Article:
I've talked to several people over the past few months about palliative and hospice care. I find that the folks I talk with have rarely heard of palliative care; I get lots of "can you spell that?" and some confused looks.
Palliative care is a great resource for anyone with a potentially life-limiting illness. To access palliative care, you don't need to be in the final stages of an illness. While many people who utilize palliative care do have a life-limiting illness, this need not be the case to get palliative care.
Palliative care can begin at any time during the course of an illness and is not dependent on your prognosis. A patient in palliative care can continue to receive curative treatments if that is appropriate for your situation.
We signed Lacy up for palliative care last year, just before Thanksgiving. The great thing about palliative care is that the physicians who provide this service work with your doctor and can help to coordinate care among several specialities. Because Huntington's Disease is a life-limiting illness, there are no curative treatments to access. So palliative care can help Lacy receive treatment for symptoms of HD - fatigue, mobility issues, pain, feeding issues - and can coordinate with his primary care physician, neurologist, and psychiatrist on appropriate treatment. This was particularly helpful when Lacy was admitted to the behavioral unit at our hospital after Thanksgiving.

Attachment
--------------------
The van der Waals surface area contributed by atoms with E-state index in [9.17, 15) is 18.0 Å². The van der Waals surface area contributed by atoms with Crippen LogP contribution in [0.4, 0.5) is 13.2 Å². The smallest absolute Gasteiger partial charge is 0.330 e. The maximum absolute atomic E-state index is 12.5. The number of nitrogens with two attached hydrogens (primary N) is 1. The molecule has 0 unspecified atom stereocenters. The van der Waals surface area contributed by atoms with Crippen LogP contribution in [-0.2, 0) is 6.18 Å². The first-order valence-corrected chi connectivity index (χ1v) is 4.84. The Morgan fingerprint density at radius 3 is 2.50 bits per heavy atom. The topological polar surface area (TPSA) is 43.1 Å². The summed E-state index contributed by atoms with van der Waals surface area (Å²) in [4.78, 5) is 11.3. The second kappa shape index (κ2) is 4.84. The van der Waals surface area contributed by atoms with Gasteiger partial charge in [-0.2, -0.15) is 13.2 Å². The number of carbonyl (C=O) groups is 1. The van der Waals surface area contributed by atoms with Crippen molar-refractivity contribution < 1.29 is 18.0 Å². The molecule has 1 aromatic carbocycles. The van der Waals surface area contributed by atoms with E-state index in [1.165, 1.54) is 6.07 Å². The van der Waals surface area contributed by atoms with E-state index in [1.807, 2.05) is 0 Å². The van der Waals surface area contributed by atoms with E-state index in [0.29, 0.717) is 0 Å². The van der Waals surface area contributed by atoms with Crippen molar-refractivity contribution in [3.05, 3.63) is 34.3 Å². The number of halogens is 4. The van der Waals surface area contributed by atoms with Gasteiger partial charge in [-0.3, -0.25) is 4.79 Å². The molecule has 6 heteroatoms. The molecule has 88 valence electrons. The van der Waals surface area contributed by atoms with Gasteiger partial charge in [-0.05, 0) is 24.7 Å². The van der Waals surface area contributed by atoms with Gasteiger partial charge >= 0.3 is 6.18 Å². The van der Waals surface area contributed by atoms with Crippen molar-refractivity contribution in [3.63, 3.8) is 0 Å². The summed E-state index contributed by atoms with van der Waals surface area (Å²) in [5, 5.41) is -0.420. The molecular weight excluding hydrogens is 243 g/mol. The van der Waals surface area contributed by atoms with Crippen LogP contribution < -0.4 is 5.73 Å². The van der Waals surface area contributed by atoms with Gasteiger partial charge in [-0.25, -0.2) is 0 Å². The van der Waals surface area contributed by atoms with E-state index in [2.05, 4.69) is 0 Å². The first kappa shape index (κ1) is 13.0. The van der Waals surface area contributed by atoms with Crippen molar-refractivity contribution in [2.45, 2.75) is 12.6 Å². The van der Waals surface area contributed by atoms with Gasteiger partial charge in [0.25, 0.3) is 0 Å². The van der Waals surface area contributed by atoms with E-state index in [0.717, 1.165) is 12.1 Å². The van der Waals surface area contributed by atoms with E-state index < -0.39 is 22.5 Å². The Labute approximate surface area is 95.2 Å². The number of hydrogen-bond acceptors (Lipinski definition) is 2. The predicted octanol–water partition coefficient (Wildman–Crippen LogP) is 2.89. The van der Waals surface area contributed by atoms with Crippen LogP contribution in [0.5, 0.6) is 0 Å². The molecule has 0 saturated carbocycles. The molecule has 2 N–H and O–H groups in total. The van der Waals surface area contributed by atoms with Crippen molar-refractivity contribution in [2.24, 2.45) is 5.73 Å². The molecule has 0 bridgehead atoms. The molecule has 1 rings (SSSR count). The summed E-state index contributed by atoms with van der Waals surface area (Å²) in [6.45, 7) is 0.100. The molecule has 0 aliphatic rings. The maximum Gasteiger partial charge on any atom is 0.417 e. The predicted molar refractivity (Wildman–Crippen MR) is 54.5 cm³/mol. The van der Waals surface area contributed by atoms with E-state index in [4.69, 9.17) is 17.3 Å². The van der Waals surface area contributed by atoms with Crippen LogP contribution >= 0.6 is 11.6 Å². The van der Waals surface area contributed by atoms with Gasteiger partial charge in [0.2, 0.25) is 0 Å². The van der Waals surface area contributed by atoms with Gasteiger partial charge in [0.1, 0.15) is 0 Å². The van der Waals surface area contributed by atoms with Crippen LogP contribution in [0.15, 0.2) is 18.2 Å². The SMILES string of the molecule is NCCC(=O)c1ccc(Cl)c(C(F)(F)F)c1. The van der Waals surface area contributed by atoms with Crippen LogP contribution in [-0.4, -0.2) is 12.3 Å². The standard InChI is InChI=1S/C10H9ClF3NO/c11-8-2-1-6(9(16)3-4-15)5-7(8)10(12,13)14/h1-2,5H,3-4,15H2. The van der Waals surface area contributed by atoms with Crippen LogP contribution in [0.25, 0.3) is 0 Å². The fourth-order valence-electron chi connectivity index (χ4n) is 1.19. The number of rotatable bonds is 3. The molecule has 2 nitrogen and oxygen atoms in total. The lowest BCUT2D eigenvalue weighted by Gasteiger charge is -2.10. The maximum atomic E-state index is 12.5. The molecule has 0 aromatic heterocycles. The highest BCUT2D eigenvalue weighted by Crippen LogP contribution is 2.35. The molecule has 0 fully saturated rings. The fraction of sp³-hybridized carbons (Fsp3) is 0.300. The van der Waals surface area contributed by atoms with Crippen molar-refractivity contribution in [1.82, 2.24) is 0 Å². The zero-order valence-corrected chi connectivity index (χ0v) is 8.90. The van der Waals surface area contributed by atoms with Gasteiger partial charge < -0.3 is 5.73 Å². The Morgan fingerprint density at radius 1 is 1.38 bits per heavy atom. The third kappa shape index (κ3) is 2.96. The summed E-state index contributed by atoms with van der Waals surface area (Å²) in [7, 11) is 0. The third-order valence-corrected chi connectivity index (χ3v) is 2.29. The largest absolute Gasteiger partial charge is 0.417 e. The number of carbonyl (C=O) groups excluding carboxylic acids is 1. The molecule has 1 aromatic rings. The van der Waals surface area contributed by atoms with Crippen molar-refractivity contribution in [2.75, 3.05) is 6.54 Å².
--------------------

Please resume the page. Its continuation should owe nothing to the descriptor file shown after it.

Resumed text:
As we continue this journey, we'll likely be using palliative care more and more. This will help us as we need medical equipment or home health assistance.
Folks with potentially life limiting illnesses shouldn't hesitate to access palliative care at any time. Often, hospice services also have palliative care options, but palliative care is separate from hospice. This is not giving up or discontinuing treatment. Palliative care is covered by most insurance plans including Medicare and Medicaid.